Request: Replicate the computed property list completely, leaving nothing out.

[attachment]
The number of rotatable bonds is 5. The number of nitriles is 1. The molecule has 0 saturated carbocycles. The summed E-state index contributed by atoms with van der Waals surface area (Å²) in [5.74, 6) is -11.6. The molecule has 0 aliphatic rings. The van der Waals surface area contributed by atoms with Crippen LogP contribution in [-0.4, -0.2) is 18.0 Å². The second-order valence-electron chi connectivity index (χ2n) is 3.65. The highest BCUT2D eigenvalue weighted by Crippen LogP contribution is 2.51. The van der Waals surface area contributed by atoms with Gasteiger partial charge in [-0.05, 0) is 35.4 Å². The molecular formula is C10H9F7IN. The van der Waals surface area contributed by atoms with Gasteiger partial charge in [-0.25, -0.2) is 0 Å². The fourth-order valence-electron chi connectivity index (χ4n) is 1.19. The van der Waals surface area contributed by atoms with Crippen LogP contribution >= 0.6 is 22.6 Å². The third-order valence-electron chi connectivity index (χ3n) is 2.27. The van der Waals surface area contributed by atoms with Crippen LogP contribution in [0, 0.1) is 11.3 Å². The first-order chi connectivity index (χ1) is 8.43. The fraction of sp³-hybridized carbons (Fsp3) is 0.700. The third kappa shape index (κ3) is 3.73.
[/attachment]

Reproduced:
The number of rotatable bonds is 5. The number of nitriles is 1. The molecule has 0 saturated carbocycles. The summed E-state index contributed by atoms with van der Waals surface area (Å²) in [5.74, 6) is -11.6. The molecule has 0 aliphatic rings. The van der Waals surface area contributed by atoms with Crippen LogP contribution in [-0.4, -0.2) is 18.0 Å². The second-order valence-electron chi connectivity index (χ2n) is 3.65. The highest BCUT2D eigenvalue weighted by Crippen LogP contribution is 2.51. The van der Waals surface area contributed by atoms with Gasteiger partial charge in [-0.05, 0) is 35.4 Å². The molecular formula is C10H9F7IN. The van der Waals surface area contributed by atoms with Gasteiger partial charge in [-0.25, -0.2) is 0 Å². The fourth-order valence-electron chi connectivity index (χ4n) is 1.19. The van der Waals surface area contributed by atoms with Crippen LogP contribution >= 0.6 is 22.6 Å². The third-order valence-electron chi connectivity index (χ3n) is 2.27. The van der Waals surface area contributed by atoms with Crippen LogP contribution in [0, 0.1) is 11.3 Å². The first-order chi connectivity index (χ1) is 8.43. The fraction of sp³-hybridized carbons (Fsp3) is 0.700. The third kappa shape index (κ3) is 3.73.